11. French study finds that daily smokers are 76% less likely to be infected with COVID-19 (after adjusting for age and sex). Odds ratio for inpatients: 0.24 (0.14-0.40). For outpatients: 0.24 (0.12-0.48).

12. This study from Italy found that "current smokers were significantly less likely to be hospitalized for COVID-19 compared with non-smokers (Odds ratio 0.23; 95% CI, 0.11-0.48, p<0.001), even after adjusting for age and gender (OR 0.14; 95% CI, 0.06-0.31, p<0.001)."

This meta-analysis finds smokers to be 27% less likely to test positive, based on seven 'fair' quality studies. These include studies 1, 2, 5, 9 and 10. It takes an implied odds ratio from this study of 76 patients, of whom 2 were smokers and 1 tested positive. It also manages to derive an odds ratio from this study, but it is not obvious how this was achieved.

The meta-analysis doesn't include study 3 because it relied on self-diagnosis. There is no explanation for why studies 6, 7 and 8 are absent. Studies 7 and 8 are not in the references so perhaps the authors are unaware of them. Study 11 was published after the meta-analysis was conducted.

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With the exception of the Goldacre study, all of these look at the likelihood of testing positive for the virus, not the probability of being hospitalised or dying from it.

There are dozens of other studies and datasets showing a low proportion of smokers among Covid hospital patients, but these studies do not specifically look at the question of smoking's effect on the virus. In many cases, the authors do not even comment on the rate of smoking, and in some of them the rate of smoking is not particularly low anyway.

If smokers are less likely to be hospitalised with the coronavirus, it could be because smoking/nicotine makes symptoms less severe or it could be because smokers are less likely to get it in the first place.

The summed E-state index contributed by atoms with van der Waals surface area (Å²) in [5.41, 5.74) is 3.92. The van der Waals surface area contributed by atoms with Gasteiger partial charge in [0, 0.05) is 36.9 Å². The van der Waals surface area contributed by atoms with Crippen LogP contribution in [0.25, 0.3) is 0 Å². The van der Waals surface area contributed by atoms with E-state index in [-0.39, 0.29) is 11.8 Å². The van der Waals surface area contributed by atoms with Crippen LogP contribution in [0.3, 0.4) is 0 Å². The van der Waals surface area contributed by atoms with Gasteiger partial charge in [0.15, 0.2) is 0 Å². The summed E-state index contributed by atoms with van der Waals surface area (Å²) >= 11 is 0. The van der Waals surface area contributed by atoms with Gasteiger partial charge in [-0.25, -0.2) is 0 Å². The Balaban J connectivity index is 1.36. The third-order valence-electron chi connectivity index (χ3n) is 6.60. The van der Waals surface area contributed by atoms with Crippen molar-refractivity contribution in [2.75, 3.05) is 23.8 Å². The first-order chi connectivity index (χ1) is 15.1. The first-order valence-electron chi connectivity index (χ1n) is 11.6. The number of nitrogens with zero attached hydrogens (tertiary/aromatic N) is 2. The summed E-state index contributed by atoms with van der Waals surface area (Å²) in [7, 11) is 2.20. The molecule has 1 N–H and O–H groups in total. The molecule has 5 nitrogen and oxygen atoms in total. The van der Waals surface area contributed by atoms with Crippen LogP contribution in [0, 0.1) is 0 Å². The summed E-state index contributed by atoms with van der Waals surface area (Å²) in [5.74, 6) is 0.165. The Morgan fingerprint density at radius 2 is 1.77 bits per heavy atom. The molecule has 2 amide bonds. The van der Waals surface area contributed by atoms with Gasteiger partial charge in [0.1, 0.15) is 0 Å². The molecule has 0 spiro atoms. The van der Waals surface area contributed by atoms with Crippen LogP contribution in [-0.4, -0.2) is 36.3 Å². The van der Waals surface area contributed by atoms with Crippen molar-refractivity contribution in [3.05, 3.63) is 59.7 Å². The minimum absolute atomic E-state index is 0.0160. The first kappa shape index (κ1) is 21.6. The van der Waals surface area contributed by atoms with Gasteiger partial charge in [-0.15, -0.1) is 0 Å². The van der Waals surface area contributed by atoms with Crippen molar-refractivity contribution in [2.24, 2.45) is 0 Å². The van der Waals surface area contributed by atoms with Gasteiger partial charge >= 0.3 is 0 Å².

The original hypothesis put forward by Konstantinos Farsalinos lent towards the former explanation, but I tend to lean towards the latter because there are studies adjusting for other factors, crucially age and sex, which back it up. In addition, there are several other studies which do not produce odds ratios, but which strongly suggest protection against infection, such as this, thisthisthis and this.

All in all, the evidence that smoking reduces the chance of a person testing positive for the virus is methodologically stronger than the evidence implying that smoking helps combat the disease once a person is infected. From the evidence above, one might tentatively conclude that smoking reduces the risk of infection by 50 per cent.

But there is one thing that has been bugging me about this theory for weeks. A lot of the evidence showing low rates of smoking among patients comes from China where the smoking rate is 27%. That figure masks a huge gender divide, with 52% of men smoking and only 3% of women. The official figure for women is probably an underestimate as there is a certain taboo about women smoking in much of Asia, but there is nevertheless a very large gap in prevalence between the two genders.

Therefore, if smoking confers some sort of protective effect, we should expect to see men enjoying a disproportionate benefit. Do we see that in the statistics for testing and hospitalisation? Not really, no. Men tend to be slightly over-represented in Covid wards.

However, we also know that men are more likely to be hospitalised and die from COVID-19 - twice as likely in some studies. (We also know, although it won't have a big impact on these statistics, that there are more men than women in China as a horrible consequence of the one child policy.)

So the real question is whether China has a smaller proportion of men with COVID-19 than countries that have a more equal distribution of smokers across the sexes. The evidence must be out there, but I have yet to find anything conclusive.

Looking at the studies that have crossed my radar while looking at the smoking hypothesis, here's some evidence for China. I include only relatively large studies involving more than 100 patients/cases: